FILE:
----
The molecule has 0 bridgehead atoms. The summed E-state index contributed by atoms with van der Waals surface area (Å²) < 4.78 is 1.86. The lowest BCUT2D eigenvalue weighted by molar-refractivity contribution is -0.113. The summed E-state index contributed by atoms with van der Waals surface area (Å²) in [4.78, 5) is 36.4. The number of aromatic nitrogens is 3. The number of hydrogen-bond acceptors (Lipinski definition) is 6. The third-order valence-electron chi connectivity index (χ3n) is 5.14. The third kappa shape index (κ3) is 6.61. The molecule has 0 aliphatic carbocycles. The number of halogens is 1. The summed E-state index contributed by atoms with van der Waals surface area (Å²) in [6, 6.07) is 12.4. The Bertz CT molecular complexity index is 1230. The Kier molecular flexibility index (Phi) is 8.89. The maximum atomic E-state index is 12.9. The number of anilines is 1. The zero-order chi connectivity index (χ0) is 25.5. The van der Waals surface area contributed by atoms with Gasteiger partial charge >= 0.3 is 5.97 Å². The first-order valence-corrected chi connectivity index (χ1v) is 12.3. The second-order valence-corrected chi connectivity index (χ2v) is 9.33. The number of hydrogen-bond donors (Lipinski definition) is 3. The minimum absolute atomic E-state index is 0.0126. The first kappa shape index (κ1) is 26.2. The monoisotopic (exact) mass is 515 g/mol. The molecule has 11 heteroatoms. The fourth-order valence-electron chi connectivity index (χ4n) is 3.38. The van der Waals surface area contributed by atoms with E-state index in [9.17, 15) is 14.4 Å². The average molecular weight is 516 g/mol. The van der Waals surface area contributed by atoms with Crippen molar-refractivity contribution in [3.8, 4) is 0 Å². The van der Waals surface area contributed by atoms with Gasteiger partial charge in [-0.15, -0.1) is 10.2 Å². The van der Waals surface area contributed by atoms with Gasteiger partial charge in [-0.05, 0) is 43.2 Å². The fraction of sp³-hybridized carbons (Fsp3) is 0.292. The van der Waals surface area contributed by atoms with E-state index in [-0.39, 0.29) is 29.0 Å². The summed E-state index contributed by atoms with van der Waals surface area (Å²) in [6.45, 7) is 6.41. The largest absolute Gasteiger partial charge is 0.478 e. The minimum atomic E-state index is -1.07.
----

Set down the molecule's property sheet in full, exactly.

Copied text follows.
The molecule has 0 bridgehead atoms. The summed E-state index contributed by atoms with van der Waals surface area (Å²) < 4.78 is 1.86. The lowest BCUT2D eigenvalue weighted by molar-refractivity contribution is -0.113. The summed E-state index contributed by atoms with van der Waals surface area (Å²) in [4.78, 5) is 36.4. The number of aromatic nitrogens is 3. The number of hydrogen-bond acceptors (Lipinski definition) is 6. The third-order valence-electron chi connectivity index (χ3n) is 5.14. The third kappa shape index (κ3) is 6.61. The molecule has 0 aliphatic carbocycles. The number of halogens is 1. The summed E-state index contributed by atoms with van der Waals surface area (Å²) in [6, 6.07) is 12.4. The Bertz CT molecular complexity index is 1230. The Kier molecular flexibility index (Phi) is 8.89. The maximum atomic E-state index is 12.9. The number of anilines is 1. The zero-order chi connectivity index (χ0) is 25.5. The van der Waals surface area contributed by atoms with Gasteiger partial charge >= 0.3 is 5.97 Å². The first-order valence-corrected chi connectivity index (χ1v) is 12.3. The second-order valence-corrected chi connectivity index (χ2v) is 9.33. The number of hydrogen-bond donors (Lipinski definition) is 3. The minimum absolute atomic E-state index is 0.0126. The first kappa shape index (κ1) is 26.2. The monoisotopic (exact) mass is 515 g/mol. The molecule has 11 heteroatoms. The fourth-order valence-electron chi connectivity index (χ4n) is 3.38. The van der Waals surface area contributed by atoms with E-state index in [9.17, 15) is 14.4 Å². The average molecular weight is 516 g/mol. The van der Waals surface area contributed by atoms with Crippen molar-refractivity contribution in [3.8, 4) is 0 Å². The van der Waals surface area contributed by atoms with Gasteiger partial charge in [-0.15, -0.1) is 10.2 Å². The van der Waals surface area contributed by atoms with Gasteiger partial charge in [-0.05, 0) is 43.2 Å². The fraction of sp³-hybridized carbons (Fsp3) is 0.292. The van der Waals surface area contributed by atoms with E-state index in [-0.39, 0.29) is 29.0 Å². The summed E-state index contributed by atoms with van der Waals surface area (Å²) in [6.45, 7) is 6.41. The largest absolute Gasteiger partial charge is 0.478 e. The minimum atomic E-state index is -1.07.